Eckhart Public Library believes that Freedom to Read is incredibly important, and that’s why we celebrate Banned Books Week each year.
Banned Books Week was launched in 1982 in response to a sudden surge in the number of challenges to books in schools, bookstores and libraries. Banned Books Week is sponsored by the American Booksellers Association; American Booksellers Foundation for Free Expression; the American Library Association; American Society of Journalists and Authors; Association of American Publishers; Comic Book Legal Defense Fund; the Freedom to Read Foundation; National Coalition Against Censorship; National Council of Teachers of English; National Association of College Stores; PEN American Center; and Project Censored. It is endorsed by the Center for the Book in the Library of Congress.
While books usually are challenged with the best intentions — to protect others, frequently children, from difficult ideas and information — we believe that it’s important to allow its patrons the freedom to read, view, and access whatever items they wish to access. Only parents and guardians are able to limit what their minor children access, because parents and guardians, not other adults in the community, are best equipped to help children make the best choices of what they read, view, hear, or receive at our library.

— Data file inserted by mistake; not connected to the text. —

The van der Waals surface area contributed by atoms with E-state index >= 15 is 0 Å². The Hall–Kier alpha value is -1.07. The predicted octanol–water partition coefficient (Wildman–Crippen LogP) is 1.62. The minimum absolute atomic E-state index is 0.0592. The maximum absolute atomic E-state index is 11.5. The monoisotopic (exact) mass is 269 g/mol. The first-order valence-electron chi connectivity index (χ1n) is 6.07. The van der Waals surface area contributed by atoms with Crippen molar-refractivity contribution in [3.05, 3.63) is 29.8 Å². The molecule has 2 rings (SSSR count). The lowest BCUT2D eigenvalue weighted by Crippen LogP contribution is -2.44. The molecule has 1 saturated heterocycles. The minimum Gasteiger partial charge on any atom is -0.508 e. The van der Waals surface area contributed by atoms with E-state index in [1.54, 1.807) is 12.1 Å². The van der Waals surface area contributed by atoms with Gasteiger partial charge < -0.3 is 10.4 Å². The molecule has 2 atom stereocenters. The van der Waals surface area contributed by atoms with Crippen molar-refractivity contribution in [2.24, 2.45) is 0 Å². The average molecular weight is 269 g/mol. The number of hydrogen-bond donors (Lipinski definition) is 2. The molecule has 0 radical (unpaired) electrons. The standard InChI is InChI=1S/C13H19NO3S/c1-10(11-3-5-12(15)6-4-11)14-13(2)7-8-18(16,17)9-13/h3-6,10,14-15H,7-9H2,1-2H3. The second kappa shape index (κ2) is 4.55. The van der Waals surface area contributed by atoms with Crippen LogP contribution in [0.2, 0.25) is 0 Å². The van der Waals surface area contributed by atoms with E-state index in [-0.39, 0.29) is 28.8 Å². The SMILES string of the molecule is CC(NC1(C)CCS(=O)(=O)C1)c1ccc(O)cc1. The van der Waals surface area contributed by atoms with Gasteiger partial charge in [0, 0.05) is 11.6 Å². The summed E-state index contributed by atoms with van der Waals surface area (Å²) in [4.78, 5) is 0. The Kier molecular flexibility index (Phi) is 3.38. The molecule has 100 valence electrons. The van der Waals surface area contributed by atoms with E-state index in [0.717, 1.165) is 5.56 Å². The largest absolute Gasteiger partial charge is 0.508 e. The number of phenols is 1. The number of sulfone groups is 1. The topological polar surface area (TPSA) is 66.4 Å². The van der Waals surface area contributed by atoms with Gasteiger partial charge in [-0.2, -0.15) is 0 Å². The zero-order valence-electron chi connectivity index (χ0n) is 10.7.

It’s an important component of our mission to serve the community by providing an environment and resources that foster lifelong learning and literacy. The library strives to provide materials for the entire community it serves, and reflect the community’s diversity by offering a wide range of materials that reflect the community.
We believe that protecting freedom to read is essential to continuing democracy in the United States. When people come into the library, they are trusted to make their decisions on what they view and believe, rather than sacrificing their First Amendment freedoms in order to be “protected” from unpopular or personally offensive views. We believe that society is strong enough to allow a wide variety of materials in the library collection, and that there is demand from the community for a variety of offerings.